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10 tips to communicate effectively with your children

From “blah, blah, blah” to real communication

 “Pick up your toys.”

“Caleb, I asked you to pick up your toys.”

“Calebbbb! Pick up your toys NOW!”

Any parent will be familiar with the rising annoyance of being tuned out by their kids. But the word from psychologists and specialists in children’s behaviour is that you have to take some responsibility for the way you convey your message.

Here’s the problem: barking orders will get anyone’s defenses up , long strings of instruction get lost in translation, and nagging tends to sound like “blah, blah, blah” in youthful ears. Read on for ten tips on communicating with your kids.

  1. Keep the drone to a minimum 
    Children get a dozen directives a day from parents including: “Put your coat on.” “Go to the bathroom.” “Change that t-shirt.” Psychologists call these ‘compliance requests,’ and kids become deaf to them. Why? Because we ask once, politely. When there’s no response, we ask again. When we still don’t see the required behaviour, we lose it. The problem: we’re teaching kids that it’s only important to comply when a parent turns into a screaming Mimi. Next time, try saying it once with meaning and then follow through with a logical consequence if your kids don’t do as you’ve asked.
  2. Get up close and personal 
    Make sure you have your child’s attention in the first place. Too often we toss off requests over our shoulder as we zoom around the house doing other tasks. It’s easy for kids to ignore us. Instead, get down to their level and look in their eyes. Use their name or gently hold their hands and say, “Are you listening to what I’m saying? Good, now I want you to clean up your toys for me.”
  3. Speak softly (but don’t carry a big stick) 
    You wouldn’t yell instructions to the folks at work (at least we hope not!), so show your children the same courtesy. Speaking softly, calmly and kindly shows respect and increases the likelihood your kids will respond positively.
  4. Be as specific as possible 
    “Clean your room” is a pretty general instruction. Try creating a to-do list with check-boxes for putting dirty clothes in the hamper, cleaning out plates and cups from snacking sessions, making the bed and returning books to the shelves.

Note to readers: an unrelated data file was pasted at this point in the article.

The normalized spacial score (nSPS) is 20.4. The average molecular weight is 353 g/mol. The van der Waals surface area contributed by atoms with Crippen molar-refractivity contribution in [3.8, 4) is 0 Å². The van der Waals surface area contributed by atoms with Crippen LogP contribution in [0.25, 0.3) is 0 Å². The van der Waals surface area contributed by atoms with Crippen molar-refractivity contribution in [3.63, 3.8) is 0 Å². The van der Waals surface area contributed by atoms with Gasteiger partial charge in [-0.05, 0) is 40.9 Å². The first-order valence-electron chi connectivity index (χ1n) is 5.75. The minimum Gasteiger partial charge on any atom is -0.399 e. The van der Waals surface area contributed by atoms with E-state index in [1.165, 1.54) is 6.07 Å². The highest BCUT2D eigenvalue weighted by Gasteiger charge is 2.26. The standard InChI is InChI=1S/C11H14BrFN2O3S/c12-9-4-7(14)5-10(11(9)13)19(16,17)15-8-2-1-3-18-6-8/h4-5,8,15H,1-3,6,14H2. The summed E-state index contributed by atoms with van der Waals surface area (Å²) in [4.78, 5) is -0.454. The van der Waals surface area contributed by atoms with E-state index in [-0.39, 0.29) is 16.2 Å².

5. Give them advance notice 
    It can be difficult for kids to switch gears. Give them time to adjust to the idea that playtime is over with a five-minute warning: “We’re going to head home in five minutes Suzie.”
  6. Be flexible on timing 
    If it’s not urgent, allow some leeway around when you expect children to perform a specific task. Most of us don’t enjoy being interrupted while we’re doing something we like, only to be told to do something we don’t enjoy. Giving kids some control over the timeline makes them feel less like a puppet. Just make sure the deadline is clear: “Okay, so you’ll clean your room by the end of the day – is that the deal?”
  7. Aim for buy-in 
    When kids help create the rules, they’re more likely to abide by them, which saves you from having to continuously tell them what to do. Teens can be particularly resistant if the rules don’t make sense to them, so it’s better to get them involved. But even kids as young as three can help put rules into words and set consequences if the rules aren’t followed.
  8. Harness the power of the written word 
    Writing can take some of the sting out of difficult communications and eliminate the note of irritation that may creep into your voice. Try leaving a note on paper or a blackboard making simple requests such as “Please empty the dishwasher. Thanks!”
  9. Make sure not all your communication is negative 
    Let’s face it – a good number of our interactions with kids involve instruction and correction. But research suggests parents and kids with a healthy relationship communicate about any number of things instead of simply engaging when there’s trouble. The good news: when you offer your children your attention and conversation, they may be less likely to act out.
  10. Give praise where praise is due 
    Want to increase the chance your child will comply next time? Offer praise and encouragement, such as: “You’re the best! Thanks so much for giving me a hand buddy!”


The information above is provided for informational purposes only. The views and opinions expressed in this article are those of the author and do not necessarily reflect the position of Foresters Financial.










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Camilla Cornell

Camilla Cornell is an award winning freelance writer. She writes about all aspects of personal finance, from the real cost of raising kids to budgeting, insurance and retirement planning. Her articles have appeared in The Globe and Mail, Financial Post, MoneySense and Today's Parent, among other publications.